Physiotherapists and a Colles Fracture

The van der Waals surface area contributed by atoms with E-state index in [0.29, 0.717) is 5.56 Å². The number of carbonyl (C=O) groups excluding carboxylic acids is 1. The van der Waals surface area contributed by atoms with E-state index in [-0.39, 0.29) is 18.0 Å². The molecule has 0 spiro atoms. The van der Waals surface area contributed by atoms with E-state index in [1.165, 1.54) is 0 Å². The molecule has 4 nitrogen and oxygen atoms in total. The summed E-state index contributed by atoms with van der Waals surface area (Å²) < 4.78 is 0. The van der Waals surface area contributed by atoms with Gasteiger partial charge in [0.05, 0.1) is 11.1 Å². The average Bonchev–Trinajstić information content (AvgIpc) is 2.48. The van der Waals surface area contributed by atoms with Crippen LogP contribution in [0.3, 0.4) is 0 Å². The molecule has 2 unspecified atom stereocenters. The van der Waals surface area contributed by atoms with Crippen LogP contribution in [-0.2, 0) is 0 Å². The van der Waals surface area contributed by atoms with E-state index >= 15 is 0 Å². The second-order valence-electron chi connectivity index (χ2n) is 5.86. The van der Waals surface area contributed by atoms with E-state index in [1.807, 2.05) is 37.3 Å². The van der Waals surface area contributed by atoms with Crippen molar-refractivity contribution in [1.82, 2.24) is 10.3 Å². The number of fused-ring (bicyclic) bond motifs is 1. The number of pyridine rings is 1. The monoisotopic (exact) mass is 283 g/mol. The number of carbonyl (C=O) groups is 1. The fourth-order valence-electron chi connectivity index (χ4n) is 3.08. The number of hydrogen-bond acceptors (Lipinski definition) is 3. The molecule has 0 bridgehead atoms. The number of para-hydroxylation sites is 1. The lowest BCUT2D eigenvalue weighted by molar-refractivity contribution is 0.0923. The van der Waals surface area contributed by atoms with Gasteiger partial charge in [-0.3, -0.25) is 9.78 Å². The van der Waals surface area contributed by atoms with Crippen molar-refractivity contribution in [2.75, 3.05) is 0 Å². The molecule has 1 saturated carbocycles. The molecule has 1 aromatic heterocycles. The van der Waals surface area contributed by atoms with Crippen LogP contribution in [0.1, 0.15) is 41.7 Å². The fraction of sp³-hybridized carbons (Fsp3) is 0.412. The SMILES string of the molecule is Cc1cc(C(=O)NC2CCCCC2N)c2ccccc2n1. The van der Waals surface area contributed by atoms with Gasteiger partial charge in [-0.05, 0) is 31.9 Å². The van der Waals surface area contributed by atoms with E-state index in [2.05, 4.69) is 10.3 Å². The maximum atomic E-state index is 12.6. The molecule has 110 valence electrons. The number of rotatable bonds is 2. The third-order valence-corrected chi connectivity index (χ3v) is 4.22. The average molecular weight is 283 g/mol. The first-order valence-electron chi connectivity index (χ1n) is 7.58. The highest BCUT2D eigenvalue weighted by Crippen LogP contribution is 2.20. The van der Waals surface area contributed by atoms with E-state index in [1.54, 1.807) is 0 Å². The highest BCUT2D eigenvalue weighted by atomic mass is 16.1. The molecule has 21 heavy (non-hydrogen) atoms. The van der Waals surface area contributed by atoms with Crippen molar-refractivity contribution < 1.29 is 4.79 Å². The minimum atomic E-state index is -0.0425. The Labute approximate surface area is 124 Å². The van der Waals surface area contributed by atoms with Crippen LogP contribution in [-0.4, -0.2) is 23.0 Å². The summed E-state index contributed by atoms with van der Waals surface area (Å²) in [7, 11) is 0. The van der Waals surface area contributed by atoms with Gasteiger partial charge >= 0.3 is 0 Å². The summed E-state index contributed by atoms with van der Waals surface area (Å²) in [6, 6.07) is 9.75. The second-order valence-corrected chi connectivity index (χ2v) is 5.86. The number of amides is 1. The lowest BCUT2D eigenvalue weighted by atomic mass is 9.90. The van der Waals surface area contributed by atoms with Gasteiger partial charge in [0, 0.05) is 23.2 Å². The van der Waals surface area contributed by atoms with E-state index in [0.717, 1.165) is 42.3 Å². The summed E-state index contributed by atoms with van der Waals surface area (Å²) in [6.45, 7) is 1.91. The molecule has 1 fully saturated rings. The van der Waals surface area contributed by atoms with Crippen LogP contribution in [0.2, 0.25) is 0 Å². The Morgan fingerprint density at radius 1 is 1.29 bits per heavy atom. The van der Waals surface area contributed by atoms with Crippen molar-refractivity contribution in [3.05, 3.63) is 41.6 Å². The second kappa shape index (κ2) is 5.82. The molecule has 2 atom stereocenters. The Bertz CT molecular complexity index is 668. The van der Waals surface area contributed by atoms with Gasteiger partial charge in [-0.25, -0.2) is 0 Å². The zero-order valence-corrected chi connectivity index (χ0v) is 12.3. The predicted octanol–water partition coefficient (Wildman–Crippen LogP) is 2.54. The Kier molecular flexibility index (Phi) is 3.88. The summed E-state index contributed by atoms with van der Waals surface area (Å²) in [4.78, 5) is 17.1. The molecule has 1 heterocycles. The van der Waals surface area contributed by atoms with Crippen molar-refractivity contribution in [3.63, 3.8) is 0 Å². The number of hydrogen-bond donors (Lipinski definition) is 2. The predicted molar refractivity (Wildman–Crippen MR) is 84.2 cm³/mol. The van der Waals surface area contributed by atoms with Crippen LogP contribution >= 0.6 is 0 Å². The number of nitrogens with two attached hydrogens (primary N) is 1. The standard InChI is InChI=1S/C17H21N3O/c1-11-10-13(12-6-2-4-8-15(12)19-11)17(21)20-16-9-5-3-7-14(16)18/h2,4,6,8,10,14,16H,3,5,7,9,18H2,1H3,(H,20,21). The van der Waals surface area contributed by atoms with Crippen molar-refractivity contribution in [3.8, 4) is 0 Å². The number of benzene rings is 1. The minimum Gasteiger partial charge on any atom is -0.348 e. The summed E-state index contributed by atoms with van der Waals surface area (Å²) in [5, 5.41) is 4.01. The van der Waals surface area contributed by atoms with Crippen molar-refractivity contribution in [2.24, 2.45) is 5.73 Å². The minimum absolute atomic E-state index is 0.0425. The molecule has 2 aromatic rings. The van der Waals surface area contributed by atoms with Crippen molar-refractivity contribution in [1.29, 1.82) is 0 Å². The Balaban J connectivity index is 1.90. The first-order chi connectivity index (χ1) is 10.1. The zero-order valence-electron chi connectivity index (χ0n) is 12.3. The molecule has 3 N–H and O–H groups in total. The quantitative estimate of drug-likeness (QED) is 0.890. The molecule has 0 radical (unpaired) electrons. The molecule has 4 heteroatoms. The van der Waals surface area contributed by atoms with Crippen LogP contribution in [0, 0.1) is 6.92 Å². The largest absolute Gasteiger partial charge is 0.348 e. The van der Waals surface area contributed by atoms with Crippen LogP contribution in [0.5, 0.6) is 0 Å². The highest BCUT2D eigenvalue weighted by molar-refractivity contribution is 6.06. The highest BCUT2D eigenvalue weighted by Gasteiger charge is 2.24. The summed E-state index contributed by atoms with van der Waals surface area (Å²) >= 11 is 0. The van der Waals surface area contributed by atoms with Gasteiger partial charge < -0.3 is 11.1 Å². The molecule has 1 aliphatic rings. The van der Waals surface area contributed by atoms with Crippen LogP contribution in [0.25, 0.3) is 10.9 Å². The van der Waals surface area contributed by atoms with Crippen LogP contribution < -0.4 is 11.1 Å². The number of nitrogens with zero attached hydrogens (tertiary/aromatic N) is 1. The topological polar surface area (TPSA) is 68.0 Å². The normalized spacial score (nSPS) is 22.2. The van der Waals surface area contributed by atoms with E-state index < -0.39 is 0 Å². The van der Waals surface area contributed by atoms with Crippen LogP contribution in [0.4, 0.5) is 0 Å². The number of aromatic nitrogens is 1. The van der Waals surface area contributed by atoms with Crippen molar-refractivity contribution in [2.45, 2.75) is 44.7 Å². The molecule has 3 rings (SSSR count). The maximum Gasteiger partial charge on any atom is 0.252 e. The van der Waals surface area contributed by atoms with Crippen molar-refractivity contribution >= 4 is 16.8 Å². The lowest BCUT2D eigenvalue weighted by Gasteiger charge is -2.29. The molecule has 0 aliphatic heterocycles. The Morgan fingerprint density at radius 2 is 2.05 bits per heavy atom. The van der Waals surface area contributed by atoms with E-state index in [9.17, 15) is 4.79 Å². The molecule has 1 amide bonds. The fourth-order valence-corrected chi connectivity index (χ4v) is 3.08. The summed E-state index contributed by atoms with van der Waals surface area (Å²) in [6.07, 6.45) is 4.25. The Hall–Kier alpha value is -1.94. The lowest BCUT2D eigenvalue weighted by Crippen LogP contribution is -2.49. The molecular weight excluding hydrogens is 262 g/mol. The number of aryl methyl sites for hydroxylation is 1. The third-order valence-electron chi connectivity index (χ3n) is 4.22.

A fall on the outstretched hand (FOOSH) is a common occurrence and often results in a Colles fracture, a fracture of the distal inch of the radius and ulna next to the wrist. Treatment is immobilisation in a splinting material such as Plaster of Paris for five to six weeks to allow healing of the bony fragments, followed by a variable period of rehabilitation depending on the severity of the fracture. The hand is extremely important functionally so the period in plaster is kept to a minimum to allow quick restoration of normal hand use, although a wrist splint can be used for a week or so, particularly in cases where there is significant pain on activity. Once the hand is released from the Plaster of Paris the physiotherapist will check the healing process is progressing normally. Palpation of the fractured area firmly should cause no significant tenderness or pain, hand colour should be normal and there should be no excessive swelling of the area. Muscle wasting is common after immobilisation but should not be too great. The ranges of movement of the limb, while restricted in some planes, should not be severely reduced in many planes. Pain should not be severe or widespread nor come on with all movements of the wrist and hand. Initial treatment is to instruct the patient in range of motion exercises to be performed every two hours. For many fractures this is all that is required as the movements are easily restored with a few days exercises, concentrating on the end ranges of movement. The shoulder and elbow are checked to make sure they are not limited as they may have been injured in the initial incident or kept very still by the patient whilst in plaster. The pronation and supination movements of forearm rotation are functionally very important, and the physiotherapist checks wrist extension and flexion and finger and thumb movements. Once the plaster splinting has been removed the wrist may feel it lacks support and the patient may be apprehensive to use it. It is important not to keep the wrist immobilised for too long to prevent complications but early removal means there may be some pain and weakness. A typical forearm wrist brace, often called a futura, is routinely fitted by the physiotherapist to the patients wrist by Velcro straps, to be worn when doing normal daily activities. The brace is not to be kept on continuously but only for heavier hand work, being taken off the rest of the time and for regular exercise. If the progress of the joint is not as expected then the physiotherapist can use joint mobilisation techniques to restore the gliding and sliding movements of the joint. Accessory movements are small movements performed passively on another person and can be done to the midcarpal, radiocarpal and distal radio-ulnar joints. The physiotherapist will hold one side of the joint firmly as they passively move the other side of the joint, either gently and repetitively or more forcefully at the end range of where the joint will allow, pushing against the restriction. The joint can also be placed in the stiff position while the mobilisations are performed. Returning steadily to normal use of the wrist and hand is the easiest and often the most successful way to regain forearm strength. In some cases more must be done to return the hand to normal if it is very weak or the person needs to return to a heavy manual job or has particular upper limb strength requirements for a sport or hobby. Instruction in practicing all the different hand movements against resistance can be accomplished in a hand class, where patients can use equipment designed to strengthen particular movements such as gripping, pulling, twisting, turning and to improve fine hand function. If the hand is very painful, swollen and restricted in motion then treatment may be urgently directed to preventing a pain syndrome developing, once the fracture has been reviewed by a doctor to make sure healing has progressed as it should. Hot and cold contrast bathing for the hand can be useful for the pain and swelling, with massage and sensory work to reduce the hypersensitivity which can be troublesome. Patients need to be very clear that they need to work hard through the pain in these cases to regain a normal hand. Jonathan Blood Smyth is Superintendent of a large team of Physiotherapists at an NHS hospital in Devon. He specialises in orthopaedic conditions and looking after joint replacements as well as managing chronic pain. Visit the website he edits if you are looking for physiotherapists in Oxford or elsewhere in the UK.